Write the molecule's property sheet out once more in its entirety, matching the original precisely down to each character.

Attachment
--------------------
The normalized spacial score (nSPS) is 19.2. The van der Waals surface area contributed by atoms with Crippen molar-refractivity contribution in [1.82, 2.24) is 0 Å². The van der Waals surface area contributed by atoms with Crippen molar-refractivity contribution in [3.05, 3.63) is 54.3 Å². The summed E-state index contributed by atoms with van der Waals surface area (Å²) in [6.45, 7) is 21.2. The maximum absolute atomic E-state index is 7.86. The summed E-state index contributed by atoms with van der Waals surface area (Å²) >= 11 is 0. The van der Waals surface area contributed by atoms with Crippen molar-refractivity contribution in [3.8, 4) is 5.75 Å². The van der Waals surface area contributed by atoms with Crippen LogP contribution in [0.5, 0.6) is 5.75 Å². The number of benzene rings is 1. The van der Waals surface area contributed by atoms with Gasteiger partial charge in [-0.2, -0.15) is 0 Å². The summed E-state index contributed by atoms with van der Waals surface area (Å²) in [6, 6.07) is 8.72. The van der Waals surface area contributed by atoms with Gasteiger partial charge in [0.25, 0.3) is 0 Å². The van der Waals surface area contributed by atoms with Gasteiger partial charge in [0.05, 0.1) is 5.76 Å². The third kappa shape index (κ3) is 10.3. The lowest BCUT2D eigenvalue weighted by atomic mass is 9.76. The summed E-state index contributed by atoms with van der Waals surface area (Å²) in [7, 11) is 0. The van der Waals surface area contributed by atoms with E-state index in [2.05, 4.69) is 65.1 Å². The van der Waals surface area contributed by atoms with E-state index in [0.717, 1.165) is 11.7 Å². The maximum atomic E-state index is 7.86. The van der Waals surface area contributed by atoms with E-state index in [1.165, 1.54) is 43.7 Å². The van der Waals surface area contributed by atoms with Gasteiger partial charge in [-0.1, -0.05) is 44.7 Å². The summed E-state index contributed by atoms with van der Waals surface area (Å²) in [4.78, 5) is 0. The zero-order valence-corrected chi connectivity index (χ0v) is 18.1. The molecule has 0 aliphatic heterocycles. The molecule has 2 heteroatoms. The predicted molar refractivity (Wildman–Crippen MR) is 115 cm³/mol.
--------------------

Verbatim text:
The normalized spacial score (nSPS) is 19.2. The van der Waals surface area contributed by atoms with Crippen molar-refractivity contribution in [1.82, 2.24) is 0 Å². The van der Waals surface area contributed by atoms with Crippen molar-refractivity contribution in [3.05, 3.63) is 54.3 Å². The summed E-state index contributed by atoms with van der Waals surface area (Å²) in [6.45, 7) is 21.2. The maximum absolute atomic E-state index is 7.86. The summed E-state index contributed by atoms with van der Waals surface area (Å²) >= 11 is 0. The van der Waals surface area contributed by atoms with Crippen molar-refractivity contribution in [3.8, 4) is 5.75 Å². The van der Waals surface area contributed by atoms with Crippen LogP contribution in [0.5, 0.6) is 5.75 Å². The number of benzene rings is 1. The van der Waals surface area contributed by atoms with Gasteiger partial charge in [-0.2, -0.15) is 0 Å². The summed E-state index contributed by atoms with van der Waals surface area (Å²) in [6, 6.07) is 8.72. The van der Waals surface area contributed by atoms with Gasteiger partial charge in [0.25, 0.3) is 0 Å². The van der Waals surface area contributed by atoms with Gasteiger partial charge in [0.05, 0.1) is 5.76 Å². The third kappa shape index (κ3) is 10.3. The lowest BCUT2D eigenvalue weighted by atomic mass is 9.76. The summed E-state index contributed by atoms with van der Waals surface area (Å²) in [7, 11) is 0. The van der Waals surface area contributed by atoms with E-state index in [2.05, 4.69) is 65.1 Å². The van der Waals surface area contributed by atoms with E-state index in [0.717, 1.165) is 11.7 Å². The maximum atomic E-state index is 7.86. The van der Waals surface area contributed by atoms with E-state index in [1.165, 1.54) is 43.7 Å². The van der Waals surface area contributed by atoms with Gasteiger partial charge in [-0.1, -0.05) is 44.7 Å². The summed E-state index contributed by atoms with van der Waals surface area (Å²) in [4.78, 5) is 0. The zero-order valence-corrected chi connectivity index (χ0v) is 18.1. The molecule has 0 aliphatic heterocycles. The molecule has 2 heteroatoms. The predicted molar refractivity (Wildman–Crippen MR) is 115 cm³/mol.